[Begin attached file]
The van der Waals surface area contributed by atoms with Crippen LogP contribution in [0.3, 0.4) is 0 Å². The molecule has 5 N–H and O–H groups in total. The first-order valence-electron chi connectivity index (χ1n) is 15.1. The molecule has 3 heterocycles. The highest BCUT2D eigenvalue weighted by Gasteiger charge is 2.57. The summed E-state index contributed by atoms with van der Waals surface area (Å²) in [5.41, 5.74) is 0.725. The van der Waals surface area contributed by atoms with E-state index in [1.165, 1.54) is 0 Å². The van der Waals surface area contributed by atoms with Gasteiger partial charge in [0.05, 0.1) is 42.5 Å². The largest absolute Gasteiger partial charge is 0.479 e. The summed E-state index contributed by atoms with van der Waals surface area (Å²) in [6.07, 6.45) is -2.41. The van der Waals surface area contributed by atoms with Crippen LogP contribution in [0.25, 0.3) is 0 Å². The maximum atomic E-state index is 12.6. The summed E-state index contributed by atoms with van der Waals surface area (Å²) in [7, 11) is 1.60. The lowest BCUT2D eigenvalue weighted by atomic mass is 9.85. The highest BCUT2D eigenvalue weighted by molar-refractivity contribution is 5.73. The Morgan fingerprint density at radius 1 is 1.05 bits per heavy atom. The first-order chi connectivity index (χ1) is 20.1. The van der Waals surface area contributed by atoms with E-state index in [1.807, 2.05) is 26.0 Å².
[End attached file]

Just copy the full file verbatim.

The van der Waals surface area contributed by atoms with Crippen LogP contribution in [0.3, 0.4) is 0 Å². The molecule has 5 N–H and O–H groups in total. The first-order valence-electron chi connectivity index (χ1n) is 15.1. The molecule has 3 heterocycles. The highest BCUT2D eigenvalue weighted by Gasteiger charge is 2.57. The summed E-state index contributed by atoms with van der Waals surface area (Å²) in [5.41, 5.74) is 0.725. The van der Waals surface area contributed by atoms with E-state index in [1.165, 1.54) is 0 Å². The van der Waals surface area contributed by atoms with Gasteiger partial charge in [0.05, 0.1) is 42.5 Å². The largest absolute Gasteiger partial charge is 0.479 e. The summed E-state index contributed by atoms with van der Waals surface area (Å²) in [6.07, 6.45) is -2.41. The van der Waals surface area contributed by atoms with Crippen LogP contribution in [0.25, 0.3) is 0 Å². The maximum atomic E-state index is 12.6. The summed E-state index contributed by atoms with van der Waals surface area (Å²) in [7, 11) is 1.60. The lowest BCUT2D eigenvalue weighted by atomic mass is 9.85. The highest BCUT2D eigenvalue weighted by molar-refractivity contribution is 5.73. The Morgan fingerprint density at radius 1 is 1.05 bits per heavy atom. The first-order chi connectivity index (χ1) is 20.1. The van der Waals surface area contributed by atoms with E-state index in [1.807, 2.05) is 26.0 Å².